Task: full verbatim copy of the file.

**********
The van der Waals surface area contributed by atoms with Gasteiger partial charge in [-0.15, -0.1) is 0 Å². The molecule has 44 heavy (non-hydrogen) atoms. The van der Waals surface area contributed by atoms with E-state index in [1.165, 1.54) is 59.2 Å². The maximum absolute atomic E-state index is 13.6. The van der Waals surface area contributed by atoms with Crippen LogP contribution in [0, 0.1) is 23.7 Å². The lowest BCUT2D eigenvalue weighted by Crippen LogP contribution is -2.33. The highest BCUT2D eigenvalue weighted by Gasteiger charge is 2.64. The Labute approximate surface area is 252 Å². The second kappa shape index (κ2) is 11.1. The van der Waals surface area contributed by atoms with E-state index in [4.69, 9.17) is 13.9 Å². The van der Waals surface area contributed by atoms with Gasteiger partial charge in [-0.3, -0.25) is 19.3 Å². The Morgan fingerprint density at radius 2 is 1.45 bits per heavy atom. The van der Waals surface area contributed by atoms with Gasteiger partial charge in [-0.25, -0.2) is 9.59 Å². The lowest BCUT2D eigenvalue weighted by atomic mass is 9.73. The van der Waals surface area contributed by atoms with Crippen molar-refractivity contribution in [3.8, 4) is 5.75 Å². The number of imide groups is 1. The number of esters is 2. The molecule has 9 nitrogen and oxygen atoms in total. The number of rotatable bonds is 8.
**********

The van der Waals surface area contributed by atoms with Gasteiger partial charge in [-0.15, -0.1) is 0 Å². The molecule has 44 heavy (non-hydrogen) atoms. The van der Waals surface area contributed by atoms with E-state index in [1.165, 1.54) is 59.2 Å². The maximum absolute atomic E-state index is 13.6. The van der Waals surface area contributed by atoms with Crippen LogP contribution in [0, 0.1) is 23.7 Å². The lowest BCUT2D eigenvalue weighted by Crippen LogP contribution is -2.33. The highest BCUT2D eigenvalue weighted by Gasteiger charge is 2.64. The Labute approximate surface area is 252 Å². The second kappa shape index (κ2) is 11.1. The van der Waals surface area contributed by atoms with E-state index in [4.69, 9.17) is 13.9 Å². The van der Waals surface area contributed by atoms with Gasteiger partial charge in [-0.3, -0.25) is 19.3 Å². The Morgan fingerprint density at radius 2 is 1.45 bits per heavy atom. The van der Waals surface area contributed by atoms with Gasteiger partial charge in [-0.25, -0.2) is 9.59 Å². The lowest BCUT2D eigenvalue weighted by atomic mass is 9.73. The van der Waals surface area contributed by atoms with Crippen molar-refractivity contribution in [3.8, 4) is 5.75 Å². The number of imide groups is 1. The number of esters is 2. The molecule has 9 nitrogen and oxygen atoms in total. The number of rotatable bonds is 8.